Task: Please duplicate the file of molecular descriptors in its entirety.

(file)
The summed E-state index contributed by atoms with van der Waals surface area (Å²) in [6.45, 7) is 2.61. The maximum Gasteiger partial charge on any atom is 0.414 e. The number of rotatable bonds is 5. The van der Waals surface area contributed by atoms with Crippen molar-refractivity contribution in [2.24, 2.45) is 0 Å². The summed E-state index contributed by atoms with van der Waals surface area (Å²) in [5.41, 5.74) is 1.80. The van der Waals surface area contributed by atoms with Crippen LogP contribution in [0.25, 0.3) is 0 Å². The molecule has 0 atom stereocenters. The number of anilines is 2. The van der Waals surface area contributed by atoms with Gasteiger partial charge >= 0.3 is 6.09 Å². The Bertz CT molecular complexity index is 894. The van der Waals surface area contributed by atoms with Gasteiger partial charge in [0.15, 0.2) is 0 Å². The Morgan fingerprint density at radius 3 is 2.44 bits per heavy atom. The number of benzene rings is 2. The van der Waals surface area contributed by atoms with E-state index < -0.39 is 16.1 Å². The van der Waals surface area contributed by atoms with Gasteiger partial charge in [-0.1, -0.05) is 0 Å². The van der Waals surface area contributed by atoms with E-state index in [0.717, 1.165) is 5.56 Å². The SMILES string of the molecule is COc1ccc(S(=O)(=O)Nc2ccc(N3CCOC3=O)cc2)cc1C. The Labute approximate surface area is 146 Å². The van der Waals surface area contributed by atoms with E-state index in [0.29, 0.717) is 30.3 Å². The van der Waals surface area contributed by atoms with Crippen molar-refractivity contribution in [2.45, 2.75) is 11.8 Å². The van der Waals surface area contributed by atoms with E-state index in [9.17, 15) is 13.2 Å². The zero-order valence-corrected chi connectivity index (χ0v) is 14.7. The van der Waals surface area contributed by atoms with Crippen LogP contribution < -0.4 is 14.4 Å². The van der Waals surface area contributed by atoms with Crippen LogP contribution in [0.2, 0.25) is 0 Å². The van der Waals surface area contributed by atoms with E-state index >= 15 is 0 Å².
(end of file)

The summed E-state index contributed by atoms with van der Waals surface area (Å²) in [6.45, 7) is 2.61. The maximum Gasteiger partial charge on any atom is 0.414 e. The number of rotatable bonds is 5. The van der Waals surface area contributed by atoms with Crippen molar-refractivity contribution in [2.24, 2.45) is 0 Å². The summed E-state index contributed by atoms with van der Waals surface area (Å²) in [5.41, 5.74) is 1.80. The van der Waals surface area contributed by atoms with Crippen LogP contribution in [0.25, 0.3) is 0 Å². The molecule has 0 atom stereocenters. The number of anilines is 2. The van der Waals surface area contributed by atoms with Gasteiger partial charge >= 0.3 is 6.09 Å². The Bertz CT molecular complexity index is 894. The van der Waals surface area contributed by atoms with Gasteiger partial charge in [0.15, 0.2) is 0 Å². The Morgan fingerprint density at radius 3 is 2.44 bits per heavy atom. The number of benzene rings is 2. The van der Waals surface area contributed by atoms with E-state index < -0.39 is 16.1 Å². The van der Waals surface area contributed by atoms with Gasteiger partial charge in [-0.1, -0.05) is 0 Å². The van der Waals surface area contributed by atoms with E-state index in [0.717, 1.165) is 5.56 Å². The SMILES string of the molecule is COc1ccc(S(=O)(=O)Nc2ccc(N3CCOC3=O)cc2)cc1C. The Labute approximate surface area is 146 Å². The van der Waals surface area contributed by atoms with E-state index in [0.29, 0.717) is 30.3 Å². The van der Waals surface area contributed by atoms with Crippen molar-refractivity contribution in [2.45, 2.75) is 11.8 Å². The van der Waals surface area contributed by atoms with E-state index in [9.17, 15) is 13.2 Å². The zero-order valence-corrected chi connectivity index (χ0v) is 14.7. The van der Waals surface area contributed by atoms with Crippen LogP contribution < -0.4 is 14.4 Å². The van der Waals surface area contributed by atoms with Crippen LogP contribution in [0.2, 0.25) is 0 Å². The van der Waals surface area contributed by atoms with E-state index >= 15 is 0 Å².